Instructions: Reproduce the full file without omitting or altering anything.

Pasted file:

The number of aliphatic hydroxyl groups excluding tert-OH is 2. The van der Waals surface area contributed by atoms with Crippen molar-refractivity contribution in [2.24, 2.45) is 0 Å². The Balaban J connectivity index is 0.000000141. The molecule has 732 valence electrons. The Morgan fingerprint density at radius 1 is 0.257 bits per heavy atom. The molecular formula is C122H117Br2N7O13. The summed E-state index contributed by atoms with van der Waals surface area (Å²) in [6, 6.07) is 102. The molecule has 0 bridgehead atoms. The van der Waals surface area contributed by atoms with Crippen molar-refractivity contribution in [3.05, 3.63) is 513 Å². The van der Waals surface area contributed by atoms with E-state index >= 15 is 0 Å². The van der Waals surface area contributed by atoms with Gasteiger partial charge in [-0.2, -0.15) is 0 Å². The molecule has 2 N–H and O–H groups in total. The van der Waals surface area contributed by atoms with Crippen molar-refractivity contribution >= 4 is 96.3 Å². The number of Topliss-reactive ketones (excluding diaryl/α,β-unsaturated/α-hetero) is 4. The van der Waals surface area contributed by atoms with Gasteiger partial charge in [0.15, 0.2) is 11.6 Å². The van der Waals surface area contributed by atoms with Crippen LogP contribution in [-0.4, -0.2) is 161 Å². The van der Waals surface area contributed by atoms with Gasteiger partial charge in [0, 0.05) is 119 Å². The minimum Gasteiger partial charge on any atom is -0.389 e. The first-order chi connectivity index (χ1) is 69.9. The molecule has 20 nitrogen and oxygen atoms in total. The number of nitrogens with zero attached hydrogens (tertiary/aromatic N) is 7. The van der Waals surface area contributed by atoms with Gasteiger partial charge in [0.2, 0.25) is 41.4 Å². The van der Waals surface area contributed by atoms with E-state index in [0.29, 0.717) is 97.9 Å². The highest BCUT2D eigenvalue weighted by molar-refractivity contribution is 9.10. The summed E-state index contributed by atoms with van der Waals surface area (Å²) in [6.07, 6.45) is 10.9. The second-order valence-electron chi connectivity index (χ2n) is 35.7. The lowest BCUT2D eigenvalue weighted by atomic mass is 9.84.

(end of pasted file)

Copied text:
The number of aliphatic hydroxyl groups excluding tert-OH is 2. The van der Waals surface area contributed by atoms with Crippen molar-refractivity contribution in [2.24, 2.45) is 0 Å². The Balaban J connectivity index is 0.000000141. The molecule has 732 valence electrons. The Morgan fingerprint density at radius 1 is 0.257 bits per heavy atom. The molecular formula is C122H117Br2N7O13. The summed E-state index contributed by atoms with van der Waals surface area (Å²) in [6, 6.07) is 102. The molecule has 0 bridgehead atoms. The van der Waals surface area contributed by atoms with Crippen molar-refractivity contribution in [3.05, 3.63) is 513 Å². The van der Waals surface area contributed by atoms with E-state index >= 15 is 0 Å². The van der Waals surface area contributed by atoms with Gasteiger partial charge in [-0.2, -0.15) is 0 Å². The molecule has 2 N–H and O–H groups in total. The van der Waals surface area contributed by atoms with Crippen molar-refractivity contribution >= 4 is 96.3 Å². The number of Topliss-reactive ketones (excluding diaryl/α,β-unsaturated/α-hetero) is 4. The van der Waals surface area contributed by atoms with Gasteiger partial charge in [0.15, 0.2) is 11.6 Å². The van der Waals surface area contributed by atoms with Crippen LogP contribution in [-0.4, -0.2) is 161 Å². The van der Waals surface area contributed by atoms with Gasteiger partial charge in [0, 0.05) is 119 Å². The minimum Gasteiger partial charge on any atom is -0.389 e. The first-order chi connectivity index (χ1) is 69.9. The molecule has 20 nitrogen and oxygen atoms in total. The number of nitrogens with zero attached hydrogens (tertiary/aromatic N) is 7. The van der Waals surface area contributed by atoms with Gasteiger partial charge in [0.2, 0.25) is 41.4 Å². The van der Waals surface area contributed by atoms with E-state index in [0.29, 0.717) is 97.9 Å². The highest BCUT2D eigenvalue weighted by molar-refractivity contribution is 9.10. The summed E-state index contributed by atoms with van der Waals surface area (Å²) in [6.07, 6.45) is 10.9. The second-order valence-electron chi connectivity index (χ2n) is 35.7. The lowest BCUT2D eigenvalue weighted by atomic mass is 9.84.